by Jackson Hassell
Bea walked out to the old pigsty, rusting buckets of water in each calloused hand. With each step she took, a few drops jumped out of the buckets like rain, freezing into hail before they hit the ground.
The sty looked more like a real house now. The fences along the sides had been filled in with mud and dung, the thatch roof was freshly repaired from a recent winter storm, and the door was carefully fitted into the frame and several inches thick. It took all of Bea’s strength to open it.
Inside, the changeling was sleeping on the old dog’s stomach, blond baby hair fusing with fading golden fur. The screech of the door woke it up. It rubbed its eyes, blinking in the shaft of daylight that was all it ever saw of the sky. Bea knelt down just inside the doorway, knee joints creaking. The changeling stood up and waddled over to her, arms outstretched. The picture of innocence. It grabbed onto her coarse dress, pulled down. Did it think she had come with food, she wondered. Bea fished a crudely carved wooden cup from one of her apron’s deep pockets. She had made it several months before, to save time, by smoking it in burning hemlock for several days.
The effect was instantaneous, as the changeling retreated back to the dog, twisting its hands deep into the scruff on the indifferent animal’s neck. Bea dunked the cup in one of the buckets, advanced on the changeling, and forced its mouth open, hard fingers digging into the gap wisdom teeth would later fill, if it could survive another decade of torture. If Bea’s baby didn’t come back.
Jai had hurried into town as soon as Bea went into labor, but there wasn’t enough time. Bea gave birth alone, writhing on the packed dirt on their dark home. Fading in and out of consciousness, she managed to cut the umbilical cord, wipe the fluid off her baby, and swaddle it in a blanket snatched off her bed. Through sleepy, closing eyes she finally saw the trolls, silhouettes against the full moon sky. Their humped, wretched figures filled the doorway, and they held a troll child in a green blanket. As she watched, the child morphed into a human baby, and the troll mother holding it took slow, stumbling steps toward her. Bea couldn’t stop the cascade of sleep sweeping through her, and managed only to make a brief sound of protest before falling asleep, now embracing a baby covered in the green blanket.
Bea poured the poisoned water into the changeling’s mouth. Here comes the part where it screams and stares at me with those betrayed eyes, Bea thought. But nothing happened. The changeling’s arms hung limp at its sides, and it drank the water without complaint. The bottom dropped out of Bea’s stomach. She flung the cup to the side and stumbled over to the door frame.
For a few days after its birth, Bea was confused. She remembered the trolls, but Jai was so happy every time he saw the baby, his great, scarred face seeming to physically lighten the room. But day after day, Bea felt distant from the changeling. This isn’t my child, she thought every time she held it. She looked down at it in her arms and saw nothing more than a small bundle of flesh, greedily feeding off of her.
Bea sat by the doorframe in the pigsty, rocking back and forth slightly with her hands around her knees. Her eyes never left the changeling, vomiting quietly in the shadowed corner.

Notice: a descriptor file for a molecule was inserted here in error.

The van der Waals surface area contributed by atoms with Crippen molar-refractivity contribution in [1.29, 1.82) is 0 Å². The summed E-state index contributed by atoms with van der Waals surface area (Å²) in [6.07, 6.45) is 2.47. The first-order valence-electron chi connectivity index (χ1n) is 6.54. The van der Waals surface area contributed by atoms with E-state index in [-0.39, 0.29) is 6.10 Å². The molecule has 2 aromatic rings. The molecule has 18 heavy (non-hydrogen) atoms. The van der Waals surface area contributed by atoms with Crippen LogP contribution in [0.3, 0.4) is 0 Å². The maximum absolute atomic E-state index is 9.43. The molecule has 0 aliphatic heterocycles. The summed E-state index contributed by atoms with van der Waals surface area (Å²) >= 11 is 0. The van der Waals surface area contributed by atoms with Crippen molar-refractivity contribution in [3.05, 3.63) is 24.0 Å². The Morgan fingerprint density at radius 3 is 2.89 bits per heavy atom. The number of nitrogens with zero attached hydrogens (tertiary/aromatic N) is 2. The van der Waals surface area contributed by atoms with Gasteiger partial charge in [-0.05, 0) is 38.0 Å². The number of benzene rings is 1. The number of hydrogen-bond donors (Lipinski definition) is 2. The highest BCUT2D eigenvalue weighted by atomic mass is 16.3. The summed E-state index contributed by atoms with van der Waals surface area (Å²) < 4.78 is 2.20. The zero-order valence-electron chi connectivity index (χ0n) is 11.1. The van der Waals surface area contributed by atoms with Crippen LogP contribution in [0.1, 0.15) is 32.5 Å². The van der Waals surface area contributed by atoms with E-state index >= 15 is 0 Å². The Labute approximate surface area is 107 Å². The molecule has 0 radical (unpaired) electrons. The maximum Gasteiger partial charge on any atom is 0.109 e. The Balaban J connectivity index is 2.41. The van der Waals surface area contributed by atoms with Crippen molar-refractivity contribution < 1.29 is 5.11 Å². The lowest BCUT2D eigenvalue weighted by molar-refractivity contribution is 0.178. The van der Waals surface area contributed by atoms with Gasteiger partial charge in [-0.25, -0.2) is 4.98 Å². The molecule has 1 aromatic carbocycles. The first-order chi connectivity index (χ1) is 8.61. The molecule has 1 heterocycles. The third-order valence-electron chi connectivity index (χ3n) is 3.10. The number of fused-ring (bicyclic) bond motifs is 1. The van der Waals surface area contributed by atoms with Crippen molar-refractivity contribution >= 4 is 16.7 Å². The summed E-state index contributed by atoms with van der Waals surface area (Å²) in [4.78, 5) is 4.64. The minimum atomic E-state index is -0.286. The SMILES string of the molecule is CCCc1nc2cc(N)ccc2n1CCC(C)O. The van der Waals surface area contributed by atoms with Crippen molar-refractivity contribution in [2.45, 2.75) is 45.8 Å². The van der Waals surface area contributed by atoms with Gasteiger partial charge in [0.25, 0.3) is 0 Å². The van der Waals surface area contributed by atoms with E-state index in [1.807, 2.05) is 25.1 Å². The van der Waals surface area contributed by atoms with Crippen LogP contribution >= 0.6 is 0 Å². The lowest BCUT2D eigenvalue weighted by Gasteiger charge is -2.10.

“But are you sure? I know I’ve seen this green blanket before,” Jai said.
“I’m sure, I’m sure,” Bea said, shaking her head, rope-like hair flinging around her, catching the mucus dripping from her nose and the salt water flowing from her eyes.
They consulted priests, the village shaman, friends and family. Everyone repeated the age-old wisdom: “Torture it. If you torture it enough, its parent will have to come for it, and it will swap it again with your real baby.” Originally Jai and Bea were almost gentle – denying meals, salting its water, withholding blankets. But months past, and no trolls showed up at their door. So they escalated the torture, forcing it to sleep, then live in the pigsty. Every day, before church, Jai would hold it under the river for half a minute, each week adding another second. Once, Bea put it in the oven, kneeling in the corner of the bedroom with her hands over her ears to black out its screams. Jai had managed to rescue it before it got too hot, though it had blisters over its body that didn’t fade for weeks.
“You mustn’t kill it, however. The trolls will kill your child in revenge.” Never give it the release of death.
The changeling finished vomiting, lay on the ground in exhaustion. Bea hadn’t moved.
The changeling roused itself off the ground, and laboriously waddled over to her, pulled on her dress again, opened its mouth. “Aa – mmmm – mmmmmaa –” it wailed.
Several times, Bea found Jai rocking the changeling back and forth on the riverside, cooing it lullabies. Bea watched, wide-eyed and helpless, as the baby struggled with its tongue. “Mmmma! Mmmmmmmaaaaaaa…” She looked the changeling in the face for the first time in years, saw the delicate rearrangement of Jai’s features, the hay-colored hair, the uncannily curving lips, the low and heavy cheek bones.
Jai had killed himself on the baby’s first birthday, drowned himself in the river.
“Mmmmmmaaaaammmm –” Bea pushed the changeling away. It stumbled back, collapsed on the unmoved old dog. Neither Bea nor the changeling could see the other through a blurry, wet chaos of a world. She ran out of the shelter, bruising her hands as she strained to shut the heavy door. Gasping, she made her way back to her empty house and curled up in the alcove they had meant to be a crib, clutching the green blanket her mother had given her as a wedding gift.
Author Biography: Jackson Hassell is a junior at The High School for
the Performing and Visual Arts in Houston, where he studies creative
writing. He likes to read science fiction in his free time and plans to
major in the natural sciences or engineering in college.